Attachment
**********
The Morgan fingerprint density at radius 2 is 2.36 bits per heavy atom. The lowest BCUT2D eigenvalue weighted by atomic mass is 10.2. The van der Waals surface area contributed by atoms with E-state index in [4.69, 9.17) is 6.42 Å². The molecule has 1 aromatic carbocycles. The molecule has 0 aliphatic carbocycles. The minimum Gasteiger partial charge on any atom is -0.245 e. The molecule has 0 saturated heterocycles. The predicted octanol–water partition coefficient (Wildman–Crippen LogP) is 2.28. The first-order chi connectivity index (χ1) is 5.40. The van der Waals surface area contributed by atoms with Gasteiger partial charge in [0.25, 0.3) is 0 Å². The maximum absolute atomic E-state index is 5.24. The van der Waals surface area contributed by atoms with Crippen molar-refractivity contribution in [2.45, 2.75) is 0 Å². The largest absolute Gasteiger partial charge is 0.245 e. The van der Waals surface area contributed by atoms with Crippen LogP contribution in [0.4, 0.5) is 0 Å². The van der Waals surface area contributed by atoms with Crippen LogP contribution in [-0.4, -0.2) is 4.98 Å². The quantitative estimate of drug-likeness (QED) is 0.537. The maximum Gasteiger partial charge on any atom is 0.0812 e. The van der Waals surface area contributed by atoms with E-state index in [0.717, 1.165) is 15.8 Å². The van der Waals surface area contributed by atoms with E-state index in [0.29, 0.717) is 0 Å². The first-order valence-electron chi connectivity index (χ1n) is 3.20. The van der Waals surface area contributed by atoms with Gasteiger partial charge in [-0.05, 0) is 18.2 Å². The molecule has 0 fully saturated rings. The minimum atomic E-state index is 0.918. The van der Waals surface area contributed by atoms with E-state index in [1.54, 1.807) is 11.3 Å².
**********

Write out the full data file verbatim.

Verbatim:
The Morgan fingerprint density at radius 2 is 2.36 bits per heavy atom. The lowest BCUT2D eigenvalue weighted by atomic mass is 10.2. The van der Waals surface area contributed by atoms with E-state index in [4.69, 9.17) is 6.42 Å². The molecule has 1 aromatic carbocycles. The molecule has 0 aliphatic carbocycles. The minimum Gasteiger partial charge on any atom is -0.245 e. The molecule has 0 saturated heterocycles. The predicted octanol–water partition coefficient (Wildman–Crippen LogP) is 2.28. The first-order chi connectivity index (χ1) is 5.40. The van der Waals surface area contributed by atoms with Gasteiger partial charge in [0.25, 0.3) is 0 Å². The maximum absolute atomic E-state index is 5.24. The van der Waals surface area contributed by atoms with Crippen molar-refractivity contribution in [2.45, 2.75) is 0 Å². The largest absolute Gasteiger partial charge is 0.245 e. The van der Waals surface area contributed by atoms with Crippen LogP contribution in [0.4, 0.5) is 0 Å². The van der Waals surface area contributed by atoms with Crippen LogP contribution in [-0.4, -0.2) is 4.98 Å². The quantitative estimate of drug-likeness (QED) is 0.537. The maximum Gasteiger partial charge on any atom is 0.0812 e. The van der Waals surface area contributed by atoms with E-state index in [0.717, 1.165) is 15.8 Å². The van der Waals surface area contributed by atoms with E-state index in [0.29, 0.717) is 0 Å². The first-order valence-electron chi connectivity index (χ1n) is 3.20. The van der Waals surface area contributed by atoms with Gasteiger partial charge in [-0.05, 0) is 18.2 Å². The molecule has 0 fully saturated rings. The minimum atomic E-state index is 0.918. The van der Waals surface area contributed by atoms with E-state index in [1.54, 1.807) is 11.3 Å².